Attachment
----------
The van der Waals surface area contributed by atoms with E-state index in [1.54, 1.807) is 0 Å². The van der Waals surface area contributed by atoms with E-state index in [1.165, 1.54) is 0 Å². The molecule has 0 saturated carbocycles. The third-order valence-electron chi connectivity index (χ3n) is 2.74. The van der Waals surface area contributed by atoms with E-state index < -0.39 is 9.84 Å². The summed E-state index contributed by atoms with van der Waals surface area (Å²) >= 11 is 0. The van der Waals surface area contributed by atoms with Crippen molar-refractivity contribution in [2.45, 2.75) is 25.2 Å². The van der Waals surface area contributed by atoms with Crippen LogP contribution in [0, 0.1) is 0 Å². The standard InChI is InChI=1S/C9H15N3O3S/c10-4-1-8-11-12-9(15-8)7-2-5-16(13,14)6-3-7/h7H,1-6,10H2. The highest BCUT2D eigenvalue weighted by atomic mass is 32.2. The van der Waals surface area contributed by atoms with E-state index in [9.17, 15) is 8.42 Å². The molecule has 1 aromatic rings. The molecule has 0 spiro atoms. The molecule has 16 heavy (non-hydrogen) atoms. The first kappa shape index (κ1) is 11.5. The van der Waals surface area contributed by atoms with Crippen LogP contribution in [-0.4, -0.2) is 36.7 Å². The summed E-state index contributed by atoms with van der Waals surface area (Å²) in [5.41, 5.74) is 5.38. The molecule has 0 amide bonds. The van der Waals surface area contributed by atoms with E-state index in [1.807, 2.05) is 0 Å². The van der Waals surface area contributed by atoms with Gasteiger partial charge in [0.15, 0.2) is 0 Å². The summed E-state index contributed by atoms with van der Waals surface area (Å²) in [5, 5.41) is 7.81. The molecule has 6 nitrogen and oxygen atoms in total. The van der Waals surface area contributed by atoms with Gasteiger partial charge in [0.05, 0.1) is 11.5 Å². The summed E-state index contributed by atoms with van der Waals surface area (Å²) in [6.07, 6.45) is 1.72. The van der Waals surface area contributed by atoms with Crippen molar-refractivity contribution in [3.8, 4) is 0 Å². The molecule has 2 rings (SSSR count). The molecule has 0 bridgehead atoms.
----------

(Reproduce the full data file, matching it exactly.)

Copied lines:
The van der Waals surface area contributed by atoms with E-state index in [1.54, 1.807) is 0 Å². The van der Waals surface area contributed by atoms with E-state index in [1.165, 1.54) is 0 Å². The molecule has 0 saturated carbocycles. The third-order valence-electron chi connectivity index (χ3n) is 2.74. The van der Waals surface area contributed by atoms with E-state index < -0.39 is 9.84 Å². The summed E-state index contributed by atoms with van der Waals surface area (Å²) >= 11 is 0. The van der Waals surface area contributed by atoms with Crippen molar-refractivity contribution in [2.45, 2.75) is 25.2 Å². The van der Waals surface area contributed by atoms with Crippen LogP contribution in [0, 0.1) is 0 Å². The standard InChI is InChI=1S/C9H15N3O3S/c10-4-1-8-11-12-9(15-8)7-2-5-16(13,14)6-3-7/h7H,1-6,10H2. The highest BCUT2D eigenvalue weighted by atomic mass is 32.2. The van der Waals surface area contributed by atoms with E-state index in [9.17, 15) is 8.42 Å². The molecule has 1 aromatic rings. The molecule has 0 spiro atoms. The molecule has 16 heavy (non-hydrogen) atoms. The first kappa shape index (κ1) is 11.5. The van der Waals surface area contributed by atoms with Crippen LogP contribution in [-0.4, -0.2) is 36.7 Å². The summed E-state index contributed by atoms with van der Waals surface area (Å²) in [5.41, 5.74) is 5.38. The molecule has 0 amide bonds. The van der Waals surface area contributed by atoms with E-state index in [1.807, 2.05) is 0 Å². The van der Waals surface area contributed by atoms with Gasteiger partial charge in [0.15, 0.2) is 0 Å². The summed E-state index contributed by atoms with van der Waals surface area (Å²) in [5, 5.41) is 7.81. The molecule has 6 nitrogen and oxygen atoms in total. The van der Waals surface area contributed by atoms with Gasteiger partial charge in [0.05, 0.1) is 11.5 Å². The summed E-state index contributed by atoms with van der Waals surface area (Å²) in [6.07, 6.45) is 1.72. The van der Waals surface area contributed by atoms with Crippen molar-refractivity contribution in [3.8, 4) is 0 Å². The molecule has 2 rings (SSSR count). The molecule has 0 bridgehead atoms.